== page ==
It was more a case of, “Well, good luck with that.”

act threeThe last act, from 2004–2014, has been the worst of the lot in a personal sense.

The position I found in 2004 was a good, even great, one, but in 2005 I realized I was averaging 12 hours of work per day. It took years to ramp that down to sane levels.

Worse, the department was in decline. (I never get “in on the ground floor” of anything — usually it’s more “the final days” sort of thing.) Despite my efforts to reduce the workload, at one point I was doing the work of three. Three others including my own.

I had to get out, and this is where things really went downhill at work. I found a new position in 2011, but it turned out to be one of the least best during my time at TC. Didn’t get along with my boss, and wasn’t really given anything challenging to do.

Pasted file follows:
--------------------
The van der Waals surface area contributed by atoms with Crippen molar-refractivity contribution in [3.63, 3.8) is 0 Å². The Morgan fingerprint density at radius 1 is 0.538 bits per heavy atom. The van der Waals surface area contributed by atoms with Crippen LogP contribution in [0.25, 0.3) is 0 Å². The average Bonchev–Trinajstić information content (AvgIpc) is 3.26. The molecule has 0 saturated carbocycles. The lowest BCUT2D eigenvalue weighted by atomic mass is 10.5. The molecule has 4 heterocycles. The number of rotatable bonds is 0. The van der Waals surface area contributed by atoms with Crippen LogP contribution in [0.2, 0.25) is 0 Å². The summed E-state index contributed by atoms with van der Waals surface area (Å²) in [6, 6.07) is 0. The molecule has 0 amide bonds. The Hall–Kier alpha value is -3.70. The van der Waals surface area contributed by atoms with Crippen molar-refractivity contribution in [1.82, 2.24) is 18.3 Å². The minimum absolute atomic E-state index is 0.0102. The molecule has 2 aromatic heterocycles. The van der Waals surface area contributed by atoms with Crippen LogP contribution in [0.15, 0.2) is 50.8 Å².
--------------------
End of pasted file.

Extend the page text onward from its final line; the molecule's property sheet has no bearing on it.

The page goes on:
gobsmackedIn 2012 that boss eliminated my position.

Again there was no sense that TC placed any value on my abilities (which my clients would tell you are considerable).

Again, barely, luckily, I found a new position.

And it was the worst of my career.

I realized my sanity depended on retiring as soon as financially possible. Which I did in 2013, and good riddance.

I do not like the new millennium (Sam I am)! It’s brought me lots of grief but little pleasure.

Married!It starts in 2001 with my new marriage turning out to be a mistake. Then there was 9/11 (I was born in NYC, so it affected me profoundly).